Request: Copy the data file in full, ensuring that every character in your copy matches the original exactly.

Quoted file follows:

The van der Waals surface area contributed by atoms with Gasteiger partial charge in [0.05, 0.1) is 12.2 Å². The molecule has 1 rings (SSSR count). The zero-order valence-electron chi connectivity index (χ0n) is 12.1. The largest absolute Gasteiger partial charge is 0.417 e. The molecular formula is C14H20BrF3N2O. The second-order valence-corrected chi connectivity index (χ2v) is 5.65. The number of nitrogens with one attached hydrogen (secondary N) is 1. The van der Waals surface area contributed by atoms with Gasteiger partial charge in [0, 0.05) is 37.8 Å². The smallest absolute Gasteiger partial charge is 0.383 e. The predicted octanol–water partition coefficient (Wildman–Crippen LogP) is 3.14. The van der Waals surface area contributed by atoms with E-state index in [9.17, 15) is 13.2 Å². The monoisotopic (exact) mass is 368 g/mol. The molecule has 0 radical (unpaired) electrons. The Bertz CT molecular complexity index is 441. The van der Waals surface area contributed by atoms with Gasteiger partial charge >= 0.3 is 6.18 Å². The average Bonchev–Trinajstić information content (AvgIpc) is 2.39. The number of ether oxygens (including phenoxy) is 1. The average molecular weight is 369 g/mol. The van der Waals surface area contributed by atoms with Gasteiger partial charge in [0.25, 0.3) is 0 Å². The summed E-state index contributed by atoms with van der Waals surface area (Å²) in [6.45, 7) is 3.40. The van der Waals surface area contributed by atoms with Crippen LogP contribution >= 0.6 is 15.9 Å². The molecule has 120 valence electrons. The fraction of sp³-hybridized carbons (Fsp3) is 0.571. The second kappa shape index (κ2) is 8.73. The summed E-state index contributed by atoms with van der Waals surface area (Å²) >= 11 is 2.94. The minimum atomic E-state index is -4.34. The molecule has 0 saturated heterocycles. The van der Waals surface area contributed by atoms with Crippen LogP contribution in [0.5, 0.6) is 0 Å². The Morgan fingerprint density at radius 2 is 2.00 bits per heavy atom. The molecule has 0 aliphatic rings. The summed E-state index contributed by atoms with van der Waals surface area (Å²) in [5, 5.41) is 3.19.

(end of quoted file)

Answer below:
The van der Waals surface area contributed by atoms with Gasteiger partial charge in [0.05, 0.1) is 12.2 Å². The molecule has 1 rings (SSSR count). The zero-order valence-electron chi connectivity index (χ0n) is 12.1. The largest absolute Gasteiger partial charge is 0.417 e. The molecular formula is C14H20BrF3N2O. The second-order valence-corrected chi connectivity index (χ2v) is 5.65. The number of nitrogens with one attached hydrogen (secondary N) is 1. The van der Waals surface area contributed by atoms with Gasteiger partial charge in [0, 0.05) is 37.8 Å². The smallest absolute Gasteiger partial charge is 0.383 e. The predicted octanol–water partition coefficient (Wildman–Crippen LogP) is 3.14. The van der Waals surface area contributed by atoms with E-state index in [9.17, 15) is 13.2 Å². The monoisotopic (exact) mass is 368 g/mol. The molecule has 0 radical (unpaired) electrons. The Bertz CT molecular complexity index is 441. The van der Waals surface area contributed by atoms with Gasteiger partial charge >= 0.3 is 6.18 Å². The average Bonchev–Trinajstić information content (AvgIpc) is 2.39. The number of ether oxygens (including phenoxy) is 1. The average molecular weight is 369 g/mol. The van der Waals surface area contributed by atoms with Gasteiger partial charge in [0.25, 0.3) is 0 Å². The summed E-state index contributed by atoms with van der Waals surface area (Å²) in [6.45, 7) is 3.40. The van der Waals surface area contributed by atoms with Crippen LogP contribution >= 0.6 is 15.9 Å². The molecule has 120 valence electrons. The fraction of sp³-hybridized carbons (Fsp3) is 0.571. The second kappa shape index (κ2) is 8.73. The summed E-state index contributed by atoms with van der Waals surface area (Å²) >= 11 is 2.94. The minimum atomic E-state index is -4.34. The molecule has 0 saturated heterocycles. The van der Waals surface area contributed by atoms with Crippen LogP contribution in [0.5, 0.6) is 0 Å². The Morgan fingerprint density at radius 2 is 2.00 bits per heavy atom. The molecule has 0 aliphatic rings. The summed E-state index contributed by atoms with van der Waals surface area (Å²) in [5, 5.41) is 3.19.